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COVID-19

COVID keeps surging. Are EMS providers at the breaking point?

Kimberly Adams Dec 3, 2020
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A worker decontaminates an ambulance. John Moore/Getty Images
COVID-19

COVID keeps surging. Are EMS providers at the breaking point?

Kimberly Adams Dec 3, 2020
Heard on:
A worker decontaminates an ambulance. John Moore/Getty Images
HTML EMBED:
COPY

While Congress continues to negotiate over what will hopefully be some kind of deal on more stimulus relief, the health care system is straining under the onslaught of new COVID-19 cases.

Hospitals are filling up, and doctors and nurses are going beyond their limits. However, other parts of the system are also at the brink, starting with the people who show up if you do get really sick.

The crush of COVID-19-related calls to 911 EMS in Milton, Georgia, has put additional pressure on the fire department staff and finances, due to spending on personal protective equipment, decontamination machines and a lot of overtime.

“Once you start losing those people to quarantine or worse yet to being sick, then that can have an impact on a ambulance company or fire department’s ability to provide that essential first step,” said Matt Marietta, emergency manager and deputy fire chief in Milton.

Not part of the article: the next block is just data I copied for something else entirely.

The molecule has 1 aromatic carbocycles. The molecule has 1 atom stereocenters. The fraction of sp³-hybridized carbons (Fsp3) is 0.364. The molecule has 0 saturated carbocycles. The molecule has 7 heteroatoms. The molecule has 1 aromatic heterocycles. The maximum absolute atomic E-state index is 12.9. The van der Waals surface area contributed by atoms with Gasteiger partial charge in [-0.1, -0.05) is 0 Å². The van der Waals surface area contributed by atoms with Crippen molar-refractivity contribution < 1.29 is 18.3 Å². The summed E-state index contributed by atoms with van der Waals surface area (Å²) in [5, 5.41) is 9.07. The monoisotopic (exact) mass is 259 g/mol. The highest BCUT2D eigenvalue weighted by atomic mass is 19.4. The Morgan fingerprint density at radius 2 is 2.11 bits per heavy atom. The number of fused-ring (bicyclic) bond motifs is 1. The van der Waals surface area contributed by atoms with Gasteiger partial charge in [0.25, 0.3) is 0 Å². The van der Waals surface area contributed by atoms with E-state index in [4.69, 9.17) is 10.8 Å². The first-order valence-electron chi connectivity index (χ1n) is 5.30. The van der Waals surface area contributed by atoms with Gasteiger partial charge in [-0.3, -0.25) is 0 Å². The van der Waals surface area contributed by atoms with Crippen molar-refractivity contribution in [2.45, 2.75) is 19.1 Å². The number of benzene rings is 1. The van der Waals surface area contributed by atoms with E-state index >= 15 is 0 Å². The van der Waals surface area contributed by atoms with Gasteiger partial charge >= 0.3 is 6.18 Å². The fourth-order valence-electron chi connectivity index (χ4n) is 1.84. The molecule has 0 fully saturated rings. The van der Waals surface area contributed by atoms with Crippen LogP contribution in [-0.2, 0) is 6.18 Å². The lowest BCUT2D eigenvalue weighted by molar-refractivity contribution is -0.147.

Ambulance companies are feeling the pain, and asking for more federal aid.

“What you’re seeing is a system that is being stretched and stretched and stretched to the point where the rubber band could break,” said Maria Bianchi, CEO of the American Ambulance Association.

A lot of that stretching has to do with what’s happening at hospitals. Dr. Sam Bagchi, chief clinical officer at Christus Health in Texas, said usually overcrowding means moving a patient nearby.

“And really, over the last several weeks, you know, we’ve had to coordinate those more so across regions, and even across state lines,” he said.

That’s happening all over the country.

“If there’s no available beds, those ambulances are stuck there for four, five, sometimes six hours. And that’s what we’ve seen over the past week,” said Eric Sherwin, a spokesman for the San Bernardino County Fire Department in California.

Now, in San Bernardino, they’re no longer sending out an ambulance every time someone calls 911, although they still send paramedics to those who are sick, reserving their ambulances for life-threatening emergencies.

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